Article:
Tell me if you recognize this story:
During a war, some children are sent to a relative’s house in London while the father is away at war and the mother is sick. While there, they come by a piece of jewelry which magically takes them to other places. In one of these places, they encounter a Queen who knows magical words of power.
Through a series of circumstances, when the children return to London, the Queen comes with them and causes great havoc in London.
After they get her out of London and back into her own land, they journey to other lands where they witness the rise and fall of nations and empires. They finally return home, and their father returns, and the mother gets well, and all is at peace.
If you said, “Oh, that is The Magician’s Nephew by C. S. Lewis” you’d be wrong.
It is actually The Story of the Amulet by Edith Nesbit. There is a lot more to this story than what I told above, but it was published by Nesbit in 1906. The Magician’s Nephew, written by C. S. Lewis in 1955 contains several elements that are remarkably similar, and Lewis read Nesbit’s stories when he was a child.
Not only this, but my favorite story by C. S. Lewis (and his as well), Till We Have Faces, turns out to be a slightly modified version of the Greek myth, Cupid and Psyche.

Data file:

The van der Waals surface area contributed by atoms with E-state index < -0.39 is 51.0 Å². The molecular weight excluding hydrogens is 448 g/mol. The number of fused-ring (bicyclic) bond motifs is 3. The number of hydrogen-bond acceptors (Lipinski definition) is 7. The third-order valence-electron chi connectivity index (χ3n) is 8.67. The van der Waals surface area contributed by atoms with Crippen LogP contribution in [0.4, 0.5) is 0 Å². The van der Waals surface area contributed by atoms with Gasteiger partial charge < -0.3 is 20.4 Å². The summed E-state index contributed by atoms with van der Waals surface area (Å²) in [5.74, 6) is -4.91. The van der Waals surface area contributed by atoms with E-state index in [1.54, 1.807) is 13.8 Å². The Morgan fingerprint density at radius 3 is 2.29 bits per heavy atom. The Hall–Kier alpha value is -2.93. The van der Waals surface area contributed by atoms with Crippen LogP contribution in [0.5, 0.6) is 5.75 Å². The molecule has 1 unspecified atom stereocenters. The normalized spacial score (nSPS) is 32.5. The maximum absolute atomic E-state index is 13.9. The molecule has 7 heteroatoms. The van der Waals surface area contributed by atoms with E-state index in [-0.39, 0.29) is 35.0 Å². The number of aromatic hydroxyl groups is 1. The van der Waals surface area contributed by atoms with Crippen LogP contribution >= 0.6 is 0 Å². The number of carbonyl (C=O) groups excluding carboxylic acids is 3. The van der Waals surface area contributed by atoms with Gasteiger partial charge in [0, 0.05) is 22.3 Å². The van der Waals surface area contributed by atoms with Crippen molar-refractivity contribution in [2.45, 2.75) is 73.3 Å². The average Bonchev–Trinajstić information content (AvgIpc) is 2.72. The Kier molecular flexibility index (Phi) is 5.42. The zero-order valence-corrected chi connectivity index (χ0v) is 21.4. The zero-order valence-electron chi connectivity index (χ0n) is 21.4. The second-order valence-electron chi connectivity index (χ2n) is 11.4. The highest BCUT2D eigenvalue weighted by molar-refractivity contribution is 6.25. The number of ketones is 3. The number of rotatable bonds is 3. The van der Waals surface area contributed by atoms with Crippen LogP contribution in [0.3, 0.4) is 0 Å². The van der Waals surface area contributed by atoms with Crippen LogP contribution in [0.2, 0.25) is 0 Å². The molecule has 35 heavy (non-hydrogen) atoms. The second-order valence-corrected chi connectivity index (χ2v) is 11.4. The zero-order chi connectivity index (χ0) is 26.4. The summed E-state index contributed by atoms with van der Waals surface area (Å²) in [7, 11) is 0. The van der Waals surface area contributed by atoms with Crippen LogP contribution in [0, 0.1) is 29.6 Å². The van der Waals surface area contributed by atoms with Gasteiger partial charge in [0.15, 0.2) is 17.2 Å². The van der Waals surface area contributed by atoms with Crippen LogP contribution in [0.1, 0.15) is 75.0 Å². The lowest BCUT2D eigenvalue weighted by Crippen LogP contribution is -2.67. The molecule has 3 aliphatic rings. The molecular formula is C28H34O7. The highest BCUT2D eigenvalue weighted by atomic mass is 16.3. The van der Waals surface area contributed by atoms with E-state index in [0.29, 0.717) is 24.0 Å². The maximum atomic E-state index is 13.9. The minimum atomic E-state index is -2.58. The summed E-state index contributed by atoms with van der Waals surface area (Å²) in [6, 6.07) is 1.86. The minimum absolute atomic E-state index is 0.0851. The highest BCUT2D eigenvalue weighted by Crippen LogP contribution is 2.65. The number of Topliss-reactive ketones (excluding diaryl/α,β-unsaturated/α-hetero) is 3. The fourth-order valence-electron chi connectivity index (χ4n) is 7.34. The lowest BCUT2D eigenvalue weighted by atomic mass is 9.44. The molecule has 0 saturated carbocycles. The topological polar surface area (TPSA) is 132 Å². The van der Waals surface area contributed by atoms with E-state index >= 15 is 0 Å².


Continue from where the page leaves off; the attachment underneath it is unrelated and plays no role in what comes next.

So apparently, if you want to write like C. S. Lewis, find some old stories that barely anyone has ever heard of, and then retell them, changing some of the details and names. Some might call this plagiarism, but it really isn’t, if the book you are “retelling” is now in the public domain.
Do you have a problem with C. S. Lewis doing this?
I did at first.
Until I sat back and thought about it. Then I realized that there are really only three stories anyway, and all stories are a variation on them.
Three Types of Plots
Redemptive Violence is the idea that what is wrong with the world can be fixed with violence toward those who made it wrong. Most action and western movies fall into this theme.
Returning to Utopia
Returning to Utopia is the idea that through some method of leaving society (time travel, magic, pilgrimage, peaceful revolution, changing laws, etc), the world can once again become the way it should be. A lot of sci-fi movies fall into this category.
Resurrection of the Dead
A person is on the brink of death (or ruining their life, living without purpose, etc.), and something happens to bring new meaning and significance to their life. Nearly all love stories fall into this category.
Notice that all three are about getting back something that was lost, it is just that the methods are different. The first uses violence, the second uses something otherworldly or supernatural, the third uses love, generally from others.
What type of story do you enjoy the most?
What type of story, do you think, is the Bible?